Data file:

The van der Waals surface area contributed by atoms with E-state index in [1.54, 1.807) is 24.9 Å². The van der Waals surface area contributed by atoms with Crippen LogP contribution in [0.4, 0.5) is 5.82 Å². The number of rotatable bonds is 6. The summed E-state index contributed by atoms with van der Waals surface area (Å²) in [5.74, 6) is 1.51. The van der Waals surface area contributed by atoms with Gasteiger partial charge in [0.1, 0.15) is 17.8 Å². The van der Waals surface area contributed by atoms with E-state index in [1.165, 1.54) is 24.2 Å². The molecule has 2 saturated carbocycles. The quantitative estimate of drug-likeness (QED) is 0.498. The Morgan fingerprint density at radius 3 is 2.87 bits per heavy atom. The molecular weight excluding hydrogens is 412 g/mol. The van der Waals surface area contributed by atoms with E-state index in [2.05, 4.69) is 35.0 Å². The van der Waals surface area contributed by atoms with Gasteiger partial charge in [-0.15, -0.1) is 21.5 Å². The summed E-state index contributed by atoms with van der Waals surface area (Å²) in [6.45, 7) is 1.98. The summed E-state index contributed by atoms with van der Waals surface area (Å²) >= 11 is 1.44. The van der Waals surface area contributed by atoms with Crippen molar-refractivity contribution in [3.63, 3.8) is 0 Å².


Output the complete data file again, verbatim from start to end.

The van der Waals surface area contributed by atoms with E-state index in [1.54, 1.807) is 24.9 Å². The van der Waals surface area contributed by atoms with Crippen LogP contribution in [0.4, 0.5) is 5.82 Å². The number of rotatable bonds is 6. The summed E-state index contributed by atoms with van der Waals surface area (Å²) in [5.74, 6) is 1.51. The van der Waals surface area contributed by atoms with Gasteiger partial charge in [0.1, 0.15) is 17.8 Å². The van der Waals surface area contributed by atoms with E-state index in [1.165, 1.54) is 24.2 Å². The molecule has 2 saturated carbocycles. The quantitative estimate of drug-likeness (QED) is 0.498. The Morgan fingerprint density at radius 3 is 2.87 bits per heavy atom. The molecular weight excluding hydrogens is 412 g/mol. The van der Waals surface area contributed by atoms with E-state index in [2.05, 4.69) is 35.0 Å². The van der Waals surface area contributed by atoms with Gasteiger partial charge in [-0.15, -0.1) is 21.5 Å². The summed E-state index contributed by atoms with van der Waals surface area (Å²) in [6.45, 7) is 1.98. The summed E-state index contributed by atoms with van der Waals surface area (Å²) >= 11 is 1.44. The van der Waals surface area contributed by atoms with Crippen molar-refractivity contribution in [3.63, 3.8) is 0 Å².